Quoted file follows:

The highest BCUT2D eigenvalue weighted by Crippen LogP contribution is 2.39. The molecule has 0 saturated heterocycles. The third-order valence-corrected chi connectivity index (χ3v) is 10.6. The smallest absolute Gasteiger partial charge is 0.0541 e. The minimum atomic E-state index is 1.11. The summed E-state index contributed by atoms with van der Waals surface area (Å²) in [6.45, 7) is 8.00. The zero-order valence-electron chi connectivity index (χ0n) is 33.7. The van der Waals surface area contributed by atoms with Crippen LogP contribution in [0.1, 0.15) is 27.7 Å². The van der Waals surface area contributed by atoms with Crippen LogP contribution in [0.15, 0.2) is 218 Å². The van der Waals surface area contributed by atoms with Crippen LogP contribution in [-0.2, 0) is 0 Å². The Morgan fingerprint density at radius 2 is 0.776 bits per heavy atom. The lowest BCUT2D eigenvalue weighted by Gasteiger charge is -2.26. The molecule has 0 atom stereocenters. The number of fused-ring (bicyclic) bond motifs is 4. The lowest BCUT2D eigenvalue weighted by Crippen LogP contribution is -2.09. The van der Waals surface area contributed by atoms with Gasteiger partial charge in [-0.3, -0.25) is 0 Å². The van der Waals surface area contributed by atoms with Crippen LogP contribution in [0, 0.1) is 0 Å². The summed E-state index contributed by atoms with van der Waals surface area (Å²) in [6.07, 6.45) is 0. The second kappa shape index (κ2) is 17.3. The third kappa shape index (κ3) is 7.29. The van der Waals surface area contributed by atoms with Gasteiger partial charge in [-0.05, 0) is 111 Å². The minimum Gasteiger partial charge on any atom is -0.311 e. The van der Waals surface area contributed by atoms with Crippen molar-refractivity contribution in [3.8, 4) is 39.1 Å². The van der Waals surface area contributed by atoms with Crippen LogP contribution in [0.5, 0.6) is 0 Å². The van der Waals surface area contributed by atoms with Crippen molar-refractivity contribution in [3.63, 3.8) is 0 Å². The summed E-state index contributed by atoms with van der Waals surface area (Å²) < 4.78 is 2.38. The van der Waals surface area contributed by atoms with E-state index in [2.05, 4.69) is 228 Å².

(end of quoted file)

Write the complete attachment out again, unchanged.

The highest BCUT2D eigenvalue weighted by Crippen LogP contribution is 2.39. The molecule has 0 saturated heterocycles. The third-order valence-corrected chi connectivity index (χ3v) is 10.6. The smallest absolute Gasteiger partial charge is 0.0541 e. The minimum atomic E-state index is 1.11. The summed E-state index contributed by atoms with van der Waals surface area (Å²) in [6.45, 7) is 8.00. The zero-order valence-electron chi connectivity index (χ0n) is 33.7. The van der Waals surface area contributed by atoms with Crippen LogP contribution in [0.1, 0.15) is 27.7 Å². The van der Waals surface area contributed by atoms with Crippen LogP contribution in [0.15, 0.2) is 218 Å². The van der Waals surface area contributed by atoms with Crippen LogP contribution in [-0.2, 0) is 0 Å². The Morgan fingerprint density at radius 2 is 0.776 bits per heavy atom. The lowest BCUT2D eigenvalue weighted by Gasteiger charge is -2.26. The molecule has 0 atom stereocenters. The number of fused-ring (bicyclic) bond motifs is 4. The lowest BCUT2D eigenvalue weighted by Crippen LogP contribution is -2.09. The van der Waals surface area contributed by atoms with Gasteiger partial charge in [-0.3, -0.25) is 0 Å². The van der Waals surface area contributed by atoms with Crippen LogP contribution in [0, 0.1) is 0 Å². The summed E-state index contributed by atoms with van der Waals surface area (Å²) in [6.07, 6.45) is 0. The second kappa shape index (κ2) is 17.3. The third kappa shape index (κ3) is 7.29. The van der Waals surface area contributed by atoms with Gasteiger partial charge in [-0.05, 0) is 111 Å². The minimum Gasteiger partial charge on any atom is -0.311 e. The van der Waals surface area contributed by atoms with Crippen molar-refractivity contribution in [3.8, 4) is 39.1 Å². The van der Waals surface area contributed by atoms with Crippen LogP contribution in [0.5, 0.6) is 0 Å². The van der Waals surface area contributed by atoms with Crippen molar-refractivity contribution in [3.63, 3.8) is 0 Å². The summed E-state index contributed by atoms with van der Waals surface area (Å²) < 4.78 is 2.38. The van der Waals surface area contributed by atoms with E-state index in [2.05, 4.69) is 228 Å².